I woke up at 4am for my usual pee routine last night and realised that I have a series of text messages.
“WP have won!” one message screamed at me timed 1230 am.
I couldn’t sleep well after knowing the shocking news and felt the goose pimples crawling round me as I scrolled open more messages.
“WP won by 11 percent majority votes!” someone texted me.
You meant WP won by just ten votes? I pondered. How lucky…
I checked and found out later that actually WP won by 10% of the majority votes i.e. more than 3000 over votes!
I nearly fell off my chair…
This is a shocker as many of us have predicted that it would be a close fight and whoever win would do so by less than 3 – 4 per cent of the total votes casted.
For the record, WP garnered 54.5% of the total votes casted against PAP’s 43.7%.
WP also gained a total of 13.5% of the swing votes from GE 2011′s 41 per cent to last night showing of 54.5% – all within a mere 18 months and without really having to walk the ground too much.
More significantly, the overwhelming victory showed that Singaporeans are warming up to the Workers’ Party as the most trusted credible opposition party and would vote for anyone whom they have placed.
The victory was also significant as it has busted the myth that in a 4-corner by-election battle, PAP would have the upper hand but clearly this time round WP has provened otherwise.
Even the Prime Minister must have thought of a clear imminent victory as he confidentally called for a snap by-election barely a month after expelling the disgraced Michael Palmer from the single ward.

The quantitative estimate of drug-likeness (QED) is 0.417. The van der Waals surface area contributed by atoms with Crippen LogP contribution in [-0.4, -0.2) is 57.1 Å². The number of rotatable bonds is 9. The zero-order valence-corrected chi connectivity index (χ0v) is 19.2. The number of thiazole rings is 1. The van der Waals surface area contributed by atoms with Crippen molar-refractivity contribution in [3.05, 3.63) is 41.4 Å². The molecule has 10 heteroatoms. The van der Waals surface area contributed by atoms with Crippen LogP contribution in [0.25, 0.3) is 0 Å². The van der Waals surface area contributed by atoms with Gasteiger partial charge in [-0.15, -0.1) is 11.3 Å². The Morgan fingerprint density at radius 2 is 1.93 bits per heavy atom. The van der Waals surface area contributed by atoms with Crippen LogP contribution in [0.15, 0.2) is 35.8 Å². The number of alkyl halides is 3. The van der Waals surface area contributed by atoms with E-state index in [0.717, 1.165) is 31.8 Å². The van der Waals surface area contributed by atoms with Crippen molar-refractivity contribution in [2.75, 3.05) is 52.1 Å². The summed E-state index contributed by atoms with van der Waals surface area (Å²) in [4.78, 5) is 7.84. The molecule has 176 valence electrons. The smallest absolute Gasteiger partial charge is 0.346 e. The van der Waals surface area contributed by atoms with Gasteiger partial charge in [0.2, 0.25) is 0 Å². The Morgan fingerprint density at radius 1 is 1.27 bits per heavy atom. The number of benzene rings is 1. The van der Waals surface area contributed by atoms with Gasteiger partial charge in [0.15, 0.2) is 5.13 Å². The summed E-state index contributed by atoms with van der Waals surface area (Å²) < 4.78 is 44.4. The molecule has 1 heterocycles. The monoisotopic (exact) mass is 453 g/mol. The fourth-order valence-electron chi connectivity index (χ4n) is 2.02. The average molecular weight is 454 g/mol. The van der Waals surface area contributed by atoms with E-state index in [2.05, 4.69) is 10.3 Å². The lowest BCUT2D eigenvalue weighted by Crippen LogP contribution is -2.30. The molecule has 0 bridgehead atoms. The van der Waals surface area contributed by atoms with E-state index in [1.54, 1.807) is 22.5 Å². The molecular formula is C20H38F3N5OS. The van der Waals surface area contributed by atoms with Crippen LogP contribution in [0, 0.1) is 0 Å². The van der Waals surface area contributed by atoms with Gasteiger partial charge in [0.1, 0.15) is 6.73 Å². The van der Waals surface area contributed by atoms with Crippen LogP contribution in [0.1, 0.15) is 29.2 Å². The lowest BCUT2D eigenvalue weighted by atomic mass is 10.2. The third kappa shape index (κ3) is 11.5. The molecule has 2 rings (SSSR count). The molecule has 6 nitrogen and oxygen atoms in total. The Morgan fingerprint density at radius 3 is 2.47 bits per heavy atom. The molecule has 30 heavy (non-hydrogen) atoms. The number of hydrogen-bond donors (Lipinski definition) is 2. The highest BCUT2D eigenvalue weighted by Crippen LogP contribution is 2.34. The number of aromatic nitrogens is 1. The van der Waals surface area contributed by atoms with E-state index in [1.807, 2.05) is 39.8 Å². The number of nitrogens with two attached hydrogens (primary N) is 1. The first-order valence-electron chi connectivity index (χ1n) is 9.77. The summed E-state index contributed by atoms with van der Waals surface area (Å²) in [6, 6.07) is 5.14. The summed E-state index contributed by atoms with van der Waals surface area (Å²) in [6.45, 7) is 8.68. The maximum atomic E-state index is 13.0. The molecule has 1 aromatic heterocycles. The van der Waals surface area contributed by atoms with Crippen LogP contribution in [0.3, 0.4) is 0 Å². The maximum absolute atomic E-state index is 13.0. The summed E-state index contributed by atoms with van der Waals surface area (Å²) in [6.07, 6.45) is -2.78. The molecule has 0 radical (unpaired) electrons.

Singapore was still embroiled in the AIM town-council fiasco then and many Singaporeans were slightly surprised that the PM has called for a by-election so soon.
Five opposition parties have expressed interest in the ward when Michael Palmer was fired from his seat and according to the recent Presidential Election, when more than two parties are contesting, the votes – especially those from the opposition would be splitted as they would vote for their respective favourite party.
So when SDP withdrew from the by-election race few days before nomination day, our PM must be worried as SDP is getting very popular now and they could prise away at least 15 – 20 percent of the opposition votes meant for the Workers’ Party.
Let us hope that SDP will win a GRC in the next general election for putting Singaporeans’ interest first here!
Still the confidence was there as Reform Party and Singapore Democratic Alliance continued to join in the by-election battle and I am sure that the ruling party hoped that these two political minnows could pull away some of the opposition votes resulting in a slim victory for PAP.
This was not to be and we knew the rest is history now.
The Punggol East by-election defeat is a tight slap in the face for the ruling party and clearly showed that the yearn for political plurality has not waned.
The spill-over effects of GE 2011 have continued unabated and my take is that if the next general election is held soon, PAP may lose more seats as the wind of change is blowing very vigoriously now and showing no sign of slowing down.